Can you afford NBN fibre on demand?

Have you heard of fibre on demand? It’s a new term being used in discussions surrounding the modified rollout plan for our National Broadband Network (NBN) under the new coalition government.NBN-620x349

Remember that the original plan was for Fibre to the premises (FTTP). Under this scheme every home and business, except those in remote areas, would get fibre connected directly to the building, with download/upload speeds of 100mbps/50mbps. Rich or poor, home-owner or renter, you would have fibre to the building and you could use it if you wanted it.

The plan of the new coalition government is for fibre to the node (FTTN). Under this scheme the fibre NBN network would be terminated at a green box in the street somewhere near you, with the existing copper network doing the work from there to the building. Download/upload speeds will be about 25mbps/4mbps.

So you can see there is a big difference between FTTP and FTTN. Although both plans provide for increased speeds over time, the relative difference will continue. Fibre to the premises will always be significantly faster.

What if you want faster speeds than the moderate performance FTTN can deliver? Well, there is a plan for what’s called Fibre On Demand. Under this plan you can pay extra to have the fibre laid from the node (the green box in the street) to your building.

The node cabinets that will appear on a street near you

The node cabinets that will appear on a street near you

The costs are not clear yet, but will be related to the distance from the node to your building. The node should in most cases be within 800 metres. The cost will also reflect the difficulty of laying the cable. In some cases it might fit within existing Telstra tunnels, but in other cases trenches may need to be dug across roads and under footpaths and other services.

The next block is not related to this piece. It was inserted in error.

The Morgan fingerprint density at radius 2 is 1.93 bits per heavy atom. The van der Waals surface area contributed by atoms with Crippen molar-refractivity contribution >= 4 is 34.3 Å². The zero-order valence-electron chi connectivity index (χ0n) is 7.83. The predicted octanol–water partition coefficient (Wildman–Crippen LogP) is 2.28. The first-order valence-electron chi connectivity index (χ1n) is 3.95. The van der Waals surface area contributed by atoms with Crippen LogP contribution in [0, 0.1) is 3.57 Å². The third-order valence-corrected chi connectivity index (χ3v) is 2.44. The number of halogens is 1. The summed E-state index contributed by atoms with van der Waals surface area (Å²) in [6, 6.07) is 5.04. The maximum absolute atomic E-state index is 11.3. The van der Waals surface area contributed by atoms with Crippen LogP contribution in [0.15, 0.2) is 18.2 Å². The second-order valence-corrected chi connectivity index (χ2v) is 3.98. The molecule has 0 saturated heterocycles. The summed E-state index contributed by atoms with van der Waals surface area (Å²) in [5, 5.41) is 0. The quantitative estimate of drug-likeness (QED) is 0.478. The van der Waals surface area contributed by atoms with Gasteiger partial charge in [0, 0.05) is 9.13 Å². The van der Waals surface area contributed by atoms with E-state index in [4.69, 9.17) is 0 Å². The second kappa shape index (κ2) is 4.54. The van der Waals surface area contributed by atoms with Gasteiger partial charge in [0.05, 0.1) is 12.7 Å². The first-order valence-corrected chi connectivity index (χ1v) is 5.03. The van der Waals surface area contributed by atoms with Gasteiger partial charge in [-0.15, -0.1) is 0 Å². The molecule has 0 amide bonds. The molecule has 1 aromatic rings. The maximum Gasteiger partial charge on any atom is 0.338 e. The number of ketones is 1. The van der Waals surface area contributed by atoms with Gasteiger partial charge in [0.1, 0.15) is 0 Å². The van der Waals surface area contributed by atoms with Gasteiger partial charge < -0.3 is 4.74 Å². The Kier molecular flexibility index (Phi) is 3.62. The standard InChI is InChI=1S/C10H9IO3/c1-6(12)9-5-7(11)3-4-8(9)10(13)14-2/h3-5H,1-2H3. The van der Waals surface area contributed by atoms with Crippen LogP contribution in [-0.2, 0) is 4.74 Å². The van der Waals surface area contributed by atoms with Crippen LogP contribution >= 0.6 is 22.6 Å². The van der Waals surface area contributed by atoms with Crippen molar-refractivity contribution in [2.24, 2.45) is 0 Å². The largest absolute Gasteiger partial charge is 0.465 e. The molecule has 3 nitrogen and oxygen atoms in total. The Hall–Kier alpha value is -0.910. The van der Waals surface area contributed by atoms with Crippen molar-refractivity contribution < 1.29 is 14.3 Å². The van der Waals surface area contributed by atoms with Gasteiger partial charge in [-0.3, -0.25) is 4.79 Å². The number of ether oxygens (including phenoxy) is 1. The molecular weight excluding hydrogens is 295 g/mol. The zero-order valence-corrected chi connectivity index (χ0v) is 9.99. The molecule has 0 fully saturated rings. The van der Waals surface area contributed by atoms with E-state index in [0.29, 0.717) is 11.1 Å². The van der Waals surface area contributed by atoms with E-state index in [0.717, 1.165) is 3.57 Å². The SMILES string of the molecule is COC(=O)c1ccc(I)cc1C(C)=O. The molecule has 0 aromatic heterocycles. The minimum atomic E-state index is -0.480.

One estimate I’ve seen suggests you may be looking at more than $4,000 up front if the degree of difficulty is not too high plus $800 a year on top of your existing provider payments.

If you own your own home, you plan staying in it and you have a good income then fibre on demand might be an option.

But if you rent, and your lease could be terminated at any time, then I don’t think you’ll go for fibre on demand.

And if you live in a block of units, what would be the cost of getting it up to the top floor of the building to your unit?

What if you’re elderly, and need high speed broadband for “hospital in the home” medical monitoring? Could you afford it?

What if you’re unemployed, but could get a work-from-home job if you had fibre to your home?

So this new NBN plan of fibre to the node sets up a two-tier system:

  • high speed broadband for well-off home owners who can afford fibre on demand and
  • inferior broadband for everyone else.

Which will you have?

If you’d like more background information here is a copy of a recent podcast by the Alive 90.5 technology expert Peter Fowler:

      1. PeterFowlerOnNBN.mp3

Peter is interviewed on Alive 90.5 every Thursday at about 10:30am. The segment is called Computer Talk. You can listen to all past segments by going to his podcast page here:

http://alive905.com.au/listen/listen-again/computer-talk/

 

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